The Largest GaN Start-up in the World

Ally Winning, European Editor, PSD


Innoscience opens locations in the USA and Europe

The above title was ostensibly a throwaway remark by Peter Rogerson, the Senior Director of Marketing at Innoscience for North America and Europe on a call last week, but the more I thought about it, the more it seemed appropriate. While not many start-ups have the backing of industry giants such as Arm and SK Hynix behind them, the company has remained under the radar outside of its native China until last month when it announced that it had launched its international operations in the USA and Europe with design and sales support facilities in Santa Clara, California, and Leuven, Belgium.


Innoscience was founded at the end of 2015, and since then has worked through three phases of development that have included R&D, the building and commissioning of two fabs and the development and commercialisation of products. The 4th phase is the beginning of mass production of those products and launching internationally. While the majority of new companies go through similar stages, not many emerge onto the international scene with more than 1,400 employees, over 300 staff dedicated to R&D, two fully operational fabs and 500 plus patents, all of which focus exclusively on GaN technology.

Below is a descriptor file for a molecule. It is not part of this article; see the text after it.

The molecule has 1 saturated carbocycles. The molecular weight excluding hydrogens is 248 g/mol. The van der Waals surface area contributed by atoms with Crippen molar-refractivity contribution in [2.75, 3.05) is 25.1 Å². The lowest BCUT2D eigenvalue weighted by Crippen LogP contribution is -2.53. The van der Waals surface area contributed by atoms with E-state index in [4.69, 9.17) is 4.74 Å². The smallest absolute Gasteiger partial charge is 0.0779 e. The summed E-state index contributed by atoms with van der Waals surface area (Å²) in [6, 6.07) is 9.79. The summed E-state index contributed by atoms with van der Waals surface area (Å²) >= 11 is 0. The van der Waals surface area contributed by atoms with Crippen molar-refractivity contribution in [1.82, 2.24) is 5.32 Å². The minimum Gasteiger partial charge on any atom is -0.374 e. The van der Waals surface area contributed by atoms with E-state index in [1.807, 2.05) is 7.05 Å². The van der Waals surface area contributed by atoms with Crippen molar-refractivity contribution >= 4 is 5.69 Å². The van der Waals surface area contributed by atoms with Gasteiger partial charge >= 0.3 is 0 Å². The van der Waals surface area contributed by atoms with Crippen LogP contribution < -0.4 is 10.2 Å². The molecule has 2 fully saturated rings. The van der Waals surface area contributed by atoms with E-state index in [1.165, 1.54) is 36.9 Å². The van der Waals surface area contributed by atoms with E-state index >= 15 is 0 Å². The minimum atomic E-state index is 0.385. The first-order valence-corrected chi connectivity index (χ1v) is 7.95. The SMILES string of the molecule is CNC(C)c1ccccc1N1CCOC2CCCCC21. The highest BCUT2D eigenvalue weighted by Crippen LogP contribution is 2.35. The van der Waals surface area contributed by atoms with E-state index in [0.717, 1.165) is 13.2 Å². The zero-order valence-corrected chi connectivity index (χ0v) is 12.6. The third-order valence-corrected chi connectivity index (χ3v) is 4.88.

The company’s launch materials make the claim that Innoscience is already the largest IDM that is fully focused on GaN technology. The reason for that claim, according to Dr. Denis Marcon, General Manager, Innoscience Europe, is the company’s breadth of products and its new 8” GaN-on-Si fab in Suzhou, China, which will be capable of producing up to 70,000 wafers a month when it is fully operational in 2025. Currently the capacity of the Suzhou fab and the company’s initial Zhuhai fab are 10,000 wafers a month. As for breadth of products, Innoscience has introduced a wide portfolio of devices at the full range of GaN application voltages from 30V to 650V. It has shipped more than 35 million parts for use in applications including USB PD chargers/adapters, data centres, mobile phones and LED drivers. Those parts are based on Innoscience’s high-performance, normally-off e-mode GaN FETs. The company has developed a technique to introduce a stress enhancement layer which significantly reduces RDS(on). Since the layer is added after the device has been formed, the process does not affect other parameters, including threshold voltage and leakage. Dr Marcon says that much of that innovation originally came from his old employer IMEC, where Innoscience was a customer.


To sum up, Dr Marcon said, “Innoscience is an IDM - we do our own wafers, we do our own processing, we do our own testing, and then we sell the discrete device or qualified wafers. We are in control of the whole process from start to finish. We have worked on manufacturing over a number of years and our yields are good, our uniformity of resistance is consistent, both from wafer to wafer and across the individual wafers themselves. Our parts have passed quality and reliability tests in excess of JEDEC standards. The end result is products with an excellent performance to price ratio, as well as security of supply, which is hugely important at this time of shortages”.